These spiders generally inhabit loose piles of debris outside. If indoors, they may be found lying on or inside furniture as well as within undisturbed clothing. Many bite victims put on clothing that was left on the floor, and are bitten by the frightened spider hiding inside. This spider is not naturally aggressive and does not seek out human victims. A young family in 2001 living in Lenexa, Kansas had no issues with the arachnid during the 5 years they lived with an infestation. Scientists from the University of California helped them trap, kill and collect over 2,000 Brown Recluse spiders during a 6 month period there.

The caution regarding this spider comes from its toxic venom. Brown Recluse venom is known to cause necrosis in human tissue. A hemotoxin present in the venom can destroy the tissue surrounding a bite. Infection can then set in and cause even more damage to tissues and possibly spread to organs. The wound develops a crusty-like appearance and texture that becomes surrounded by patches of redness and irritation. Though this crust eventually falls off, it leaves behind a deep, crater-like shape which may not completely heal for a period of months.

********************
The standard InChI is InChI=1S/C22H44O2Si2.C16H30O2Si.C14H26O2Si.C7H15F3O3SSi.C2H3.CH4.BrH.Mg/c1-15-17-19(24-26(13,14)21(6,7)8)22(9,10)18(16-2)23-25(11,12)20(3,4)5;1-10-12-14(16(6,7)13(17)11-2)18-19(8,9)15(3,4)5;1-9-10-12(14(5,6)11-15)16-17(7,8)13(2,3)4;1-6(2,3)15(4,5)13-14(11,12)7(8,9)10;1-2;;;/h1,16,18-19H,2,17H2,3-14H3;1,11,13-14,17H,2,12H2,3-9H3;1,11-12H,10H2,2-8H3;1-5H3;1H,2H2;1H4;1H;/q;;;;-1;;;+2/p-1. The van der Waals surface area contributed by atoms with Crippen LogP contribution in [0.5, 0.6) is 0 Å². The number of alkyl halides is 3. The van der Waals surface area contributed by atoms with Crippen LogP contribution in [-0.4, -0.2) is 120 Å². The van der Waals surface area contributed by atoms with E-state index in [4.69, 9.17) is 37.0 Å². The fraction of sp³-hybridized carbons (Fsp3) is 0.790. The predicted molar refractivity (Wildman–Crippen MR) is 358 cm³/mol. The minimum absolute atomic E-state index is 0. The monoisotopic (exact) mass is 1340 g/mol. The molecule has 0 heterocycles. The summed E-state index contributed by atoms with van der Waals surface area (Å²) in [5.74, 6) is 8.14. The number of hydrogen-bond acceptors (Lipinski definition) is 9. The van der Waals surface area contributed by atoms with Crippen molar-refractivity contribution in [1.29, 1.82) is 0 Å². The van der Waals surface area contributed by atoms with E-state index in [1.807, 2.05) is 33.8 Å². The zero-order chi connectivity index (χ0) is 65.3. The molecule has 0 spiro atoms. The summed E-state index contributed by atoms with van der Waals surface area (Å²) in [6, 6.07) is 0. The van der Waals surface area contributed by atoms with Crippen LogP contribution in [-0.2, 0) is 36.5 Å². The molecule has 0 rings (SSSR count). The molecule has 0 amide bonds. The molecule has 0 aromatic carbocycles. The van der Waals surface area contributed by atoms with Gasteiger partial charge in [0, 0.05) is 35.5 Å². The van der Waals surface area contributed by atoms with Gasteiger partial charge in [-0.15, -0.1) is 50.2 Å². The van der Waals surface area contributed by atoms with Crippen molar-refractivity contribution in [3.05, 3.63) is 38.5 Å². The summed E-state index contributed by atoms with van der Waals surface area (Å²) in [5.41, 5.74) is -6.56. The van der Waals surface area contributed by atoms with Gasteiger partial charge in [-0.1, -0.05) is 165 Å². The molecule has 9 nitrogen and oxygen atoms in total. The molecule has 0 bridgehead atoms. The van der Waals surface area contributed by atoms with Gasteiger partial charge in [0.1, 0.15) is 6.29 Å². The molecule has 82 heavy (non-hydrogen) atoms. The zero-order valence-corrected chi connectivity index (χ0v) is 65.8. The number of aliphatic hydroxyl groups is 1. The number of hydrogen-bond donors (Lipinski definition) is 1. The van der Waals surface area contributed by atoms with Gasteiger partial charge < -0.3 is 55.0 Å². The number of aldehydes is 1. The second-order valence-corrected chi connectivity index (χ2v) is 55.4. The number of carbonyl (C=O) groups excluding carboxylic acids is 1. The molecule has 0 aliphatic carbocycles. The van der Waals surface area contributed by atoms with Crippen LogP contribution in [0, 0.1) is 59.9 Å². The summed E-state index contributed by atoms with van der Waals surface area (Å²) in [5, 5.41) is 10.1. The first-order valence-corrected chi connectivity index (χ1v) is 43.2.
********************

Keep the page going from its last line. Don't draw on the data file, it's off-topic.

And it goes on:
The good news is that over half of the known Brown Recluse spider bites on record caused no reaction in their victims and the bites healed nicely on their own. Other victims reacted only mildly with some redness and pain that developed over a few hours. Some perceived spider bites were actually other, already-present infections (like Staph) that were misdiagnosed by the victim. An ELISA-test (scientific test that analyzes the proteins in substance) can confirm if venom belongs to a Brown Recluse, but unfortunately, this test is a lab-based test not available at doctor's offices.